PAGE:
Eliminating the risk of contaminants as early as possible in the production process will minimise product waste and production costs. The loss of further value added to the product through food processing and packaging is avoided and processing equipment is protected from possible damage caused by an undetected stone or piece of metal.
What reject devices do you commonly use on your bulk systems?
Multi-lane scoops are available to suit a wide range of bulk-flow products and throughput rates. Instead of rejecting a full belt width, multi-lane scoops allow a much smaller amount of bulk food product to be rejected; minimizing product waste, saving costs and improving productivity.
What hygiene features are available on bulk x-ray inspection systems?
Sloped surfaces and curved edges minimize bacteria traps and allow water to run off the system, enabling quick and effective cleaning with minimal downtime. IP69 rating comes as standard for all METTLER TOLEDO bulk x-ray solutions, making them suitable for harsh wash-down environments.
How do you transport product through the bulk x-ray system?
A troughed belt is recommended when inspecting bulk food products and a number of factors must be considered when choosing a suitable belt material. In bulk-flow applications where loose, free-flowing unpackaged product is in direct contact with the belt and/or side-skirted guides, the transport handling materials used must comply with FDA regulations and EU Directives.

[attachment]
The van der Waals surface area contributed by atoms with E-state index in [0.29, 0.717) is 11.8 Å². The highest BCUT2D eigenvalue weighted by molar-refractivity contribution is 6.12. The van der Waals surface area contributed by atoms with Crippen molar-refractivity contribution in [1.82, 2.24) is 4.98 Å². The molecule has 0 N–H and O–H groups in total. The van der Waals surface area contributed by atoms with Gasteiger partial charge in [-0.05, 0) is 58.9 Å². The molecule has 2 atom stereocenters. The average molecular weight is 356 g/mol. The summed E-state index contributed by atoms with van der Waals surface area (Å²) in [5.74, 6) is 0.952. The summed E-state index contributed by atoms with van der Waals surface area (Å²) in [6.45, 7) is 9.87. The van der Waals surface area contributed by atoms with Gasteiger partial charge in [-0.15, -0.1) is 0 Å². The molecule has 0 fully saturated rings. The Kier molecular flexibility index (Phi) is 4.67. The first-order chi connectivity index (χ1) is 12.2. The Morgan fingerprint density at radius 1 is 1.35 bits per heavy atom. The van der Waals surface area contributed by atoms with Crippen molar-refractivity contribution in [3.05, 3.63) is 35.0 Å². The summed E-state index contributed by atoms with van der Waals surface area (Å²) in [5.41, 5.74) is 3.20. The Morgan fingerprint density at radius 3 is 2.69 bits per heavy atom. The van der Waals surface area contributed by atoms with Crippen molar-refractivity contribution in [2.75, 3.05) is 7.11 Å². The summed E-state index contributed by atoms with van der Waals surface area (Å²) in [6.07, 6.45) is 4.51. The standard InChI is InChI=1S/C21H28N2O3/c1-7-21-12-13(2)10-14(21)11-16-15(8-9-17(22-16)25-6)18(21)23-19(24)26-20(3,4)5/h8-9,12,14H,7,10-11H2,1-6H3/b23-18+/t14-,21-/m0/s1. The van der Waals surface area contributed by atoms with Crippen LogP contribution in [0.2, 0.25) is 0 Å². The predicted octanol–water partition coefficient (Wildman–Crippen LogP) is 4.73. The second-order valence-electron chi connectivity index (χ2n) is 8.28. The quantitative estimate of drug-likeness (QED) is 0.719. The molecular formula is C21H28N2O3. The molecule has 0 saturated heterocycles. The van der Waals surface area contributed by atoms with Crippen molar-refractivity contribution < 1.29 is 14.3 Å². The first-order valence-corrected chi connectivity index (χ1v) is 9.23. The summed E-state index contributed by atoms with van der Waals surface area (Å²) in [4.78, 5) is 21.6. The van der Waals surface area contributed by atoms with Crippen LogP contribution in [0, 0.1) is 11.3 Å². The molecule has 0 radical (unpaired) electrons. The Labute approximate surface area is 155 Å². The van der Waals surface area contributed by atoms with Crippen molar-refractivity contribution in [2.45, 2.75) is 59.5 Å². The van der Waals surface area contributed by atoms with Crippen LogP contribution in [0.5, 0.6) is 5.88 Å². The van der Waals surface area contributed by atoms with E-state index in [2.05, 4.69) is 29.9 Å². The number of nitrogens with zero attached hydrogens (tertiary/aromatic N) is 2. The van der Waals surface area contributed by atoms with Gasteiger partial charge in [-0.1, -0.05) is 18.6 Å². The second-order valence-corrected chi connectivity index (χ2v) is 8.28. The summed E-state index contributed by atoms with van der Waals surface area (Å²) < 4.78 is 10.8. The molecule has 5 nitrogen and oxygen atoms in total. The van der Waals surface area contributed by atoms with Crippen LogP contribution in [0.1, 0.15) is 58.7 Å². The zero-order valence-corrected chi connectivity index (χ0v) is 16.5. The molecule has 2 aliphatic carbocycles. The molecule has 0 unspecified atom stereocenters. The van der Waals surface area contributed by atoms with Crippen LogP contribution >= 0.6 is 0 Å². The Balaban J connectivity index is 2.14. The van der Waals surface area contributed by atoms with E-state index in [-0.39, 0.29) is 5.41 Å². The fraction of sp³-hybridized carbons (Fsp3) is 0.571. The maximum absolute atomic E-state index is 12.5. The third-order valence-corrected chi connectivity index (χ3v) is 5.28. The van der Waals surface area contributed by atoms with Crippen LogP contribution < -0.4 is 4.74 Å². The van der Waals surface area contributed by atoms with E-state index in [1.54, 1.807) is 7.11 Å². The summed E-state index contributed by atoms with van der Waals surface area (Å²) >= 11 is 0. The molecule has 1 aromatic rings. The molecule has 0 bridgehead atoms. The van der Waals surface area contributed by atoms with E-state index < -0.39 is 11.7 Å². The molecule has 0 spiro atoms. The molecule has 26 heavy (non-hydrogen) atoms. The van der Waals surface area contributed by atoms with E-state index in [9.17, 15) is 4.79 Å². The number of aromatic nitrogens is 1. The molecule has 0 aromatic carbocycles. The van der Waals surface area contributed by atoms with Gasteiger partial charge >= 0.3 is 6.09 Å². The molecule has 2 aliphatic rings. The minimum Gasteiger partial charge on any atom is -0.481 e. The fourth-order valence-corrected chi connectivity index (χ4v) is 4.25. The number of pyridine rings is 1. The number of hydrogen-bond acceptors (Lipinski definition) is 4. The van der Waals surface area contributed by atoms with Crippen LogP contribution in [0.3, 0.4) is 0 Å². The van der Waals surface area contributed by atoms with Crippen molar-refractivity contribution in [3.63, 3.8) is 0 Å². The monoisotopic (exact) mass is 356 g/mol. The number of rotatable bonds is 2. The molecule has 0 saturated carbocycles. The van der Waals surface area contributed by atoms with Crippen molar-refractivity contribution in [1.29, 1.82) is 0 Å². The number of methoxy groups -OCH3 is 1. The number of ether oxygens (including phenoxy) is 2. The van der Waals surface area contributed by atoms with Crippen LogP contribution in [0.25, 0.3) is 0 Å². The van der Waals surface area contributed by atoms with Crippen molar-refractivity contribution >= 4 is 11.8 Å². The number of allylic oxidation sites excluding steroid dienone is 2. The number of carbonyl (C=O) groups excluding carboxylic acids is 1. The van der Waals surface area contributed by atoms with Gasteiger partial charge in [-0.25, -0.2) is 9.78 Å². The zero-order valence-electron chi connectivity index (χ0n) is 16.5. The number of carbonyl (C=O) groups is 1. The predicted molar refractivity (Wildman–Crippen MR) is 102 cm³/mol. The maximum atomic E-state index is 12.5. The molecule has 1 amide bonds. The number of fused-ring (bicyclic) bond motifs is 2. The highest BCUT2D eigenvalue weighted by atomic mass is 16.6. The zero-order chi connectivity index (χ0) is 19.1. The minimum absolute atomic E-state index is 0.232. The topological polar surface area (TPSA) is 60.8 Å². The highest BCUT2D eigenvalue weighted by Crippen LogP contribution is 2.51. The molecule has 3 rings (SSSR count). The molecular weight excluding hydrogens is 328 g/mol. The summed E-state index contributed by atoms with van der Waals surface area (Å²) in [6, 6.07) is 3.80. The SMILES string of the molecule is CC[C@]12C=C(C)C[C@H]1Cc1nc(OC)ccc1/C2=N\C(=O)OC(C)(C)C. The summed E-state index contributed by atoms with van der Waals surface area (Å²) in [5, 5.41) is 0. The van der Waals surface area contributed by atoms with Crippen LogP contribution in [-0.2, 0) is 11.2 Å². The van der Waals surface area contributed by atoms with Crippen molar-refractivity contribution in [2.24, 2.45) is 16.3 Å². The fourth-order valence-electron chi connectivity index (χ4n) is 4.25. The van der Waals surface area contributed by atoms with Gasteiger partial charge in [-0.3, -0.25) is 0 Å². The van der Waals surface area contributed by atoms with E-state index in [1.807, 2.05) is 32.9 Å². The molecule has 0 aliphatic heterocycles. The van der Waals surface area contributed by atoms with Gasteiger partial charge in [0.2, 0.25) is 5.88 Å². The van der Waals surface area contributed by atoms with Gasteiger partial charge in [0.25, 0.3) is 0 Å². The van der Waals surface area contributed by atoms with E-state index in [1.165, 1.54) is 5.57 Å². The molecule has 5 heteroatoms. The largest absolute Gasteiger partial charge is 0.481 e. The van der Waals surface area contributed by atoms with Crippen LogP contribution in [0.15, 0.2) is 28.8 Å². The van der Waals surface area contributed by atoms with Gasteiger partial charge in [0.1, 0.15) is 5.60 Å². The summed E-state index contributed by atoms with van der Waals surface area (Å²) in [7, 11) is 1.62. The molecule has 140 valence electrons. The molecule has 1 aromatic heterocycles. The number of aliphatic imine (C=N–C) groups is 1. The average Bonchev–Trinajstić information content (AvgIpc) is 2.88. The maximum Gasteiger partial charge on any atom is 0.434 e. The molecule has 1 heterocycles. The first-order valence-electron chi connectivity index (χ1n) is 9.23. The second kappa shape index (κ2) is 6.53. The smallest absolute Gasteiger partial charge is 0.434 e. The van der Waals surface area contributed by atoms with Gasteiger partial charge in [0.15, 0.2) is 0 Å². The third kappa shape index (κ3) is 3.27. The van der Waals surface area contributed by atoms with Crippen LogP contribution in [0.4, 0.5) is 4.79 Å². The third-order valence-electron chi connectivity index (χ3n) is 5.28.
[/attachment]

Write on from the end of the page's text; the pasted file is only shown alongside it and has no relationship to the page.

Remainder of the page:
What throughput levels can be achieved?
High volume throughputs up to 14,000 kilograms per hour can be achieved (depending on product density and layer thickness), meaning bulk systems can run at customers' existing line speeds, maintaining high production levels.
Where on the production line is the ideal insertion point for a bulk x-ray inspection system?
Using the Hazard Analysis and Critical Control Points (HACCP) process is the surest way to ensure products are free from contaminants. Manufacturers should perform a review of the production process and identify risks to product safety. Where a risk of physical contamination is identified, a Critical Control Point (CCP) should be established. In many cases, this can be early in the production process to identify and remove contaminants before adding value to the product. In other circumstances, it may be more practical to inspect at the end of the process prior to shipping of the product.
Are x-ray systems expensive to service?
Service contracts should form part of any x-ray system purchase. Regular servicing of an x-ray system, including performance verification, will ensure it is operating at the optimum level of performance. This will prevent food safety issues. Preventative maintenance enables manufacturers to avoid downtime issues due to unexpected maintenance work.
All METTLER TOLEDO X3000 x-ray system generators come with a five-year warranty when a service contract is purchased. By protecting the most valuable part of the x-ray machine, manufacturers can have confidence that production uptime is maximized.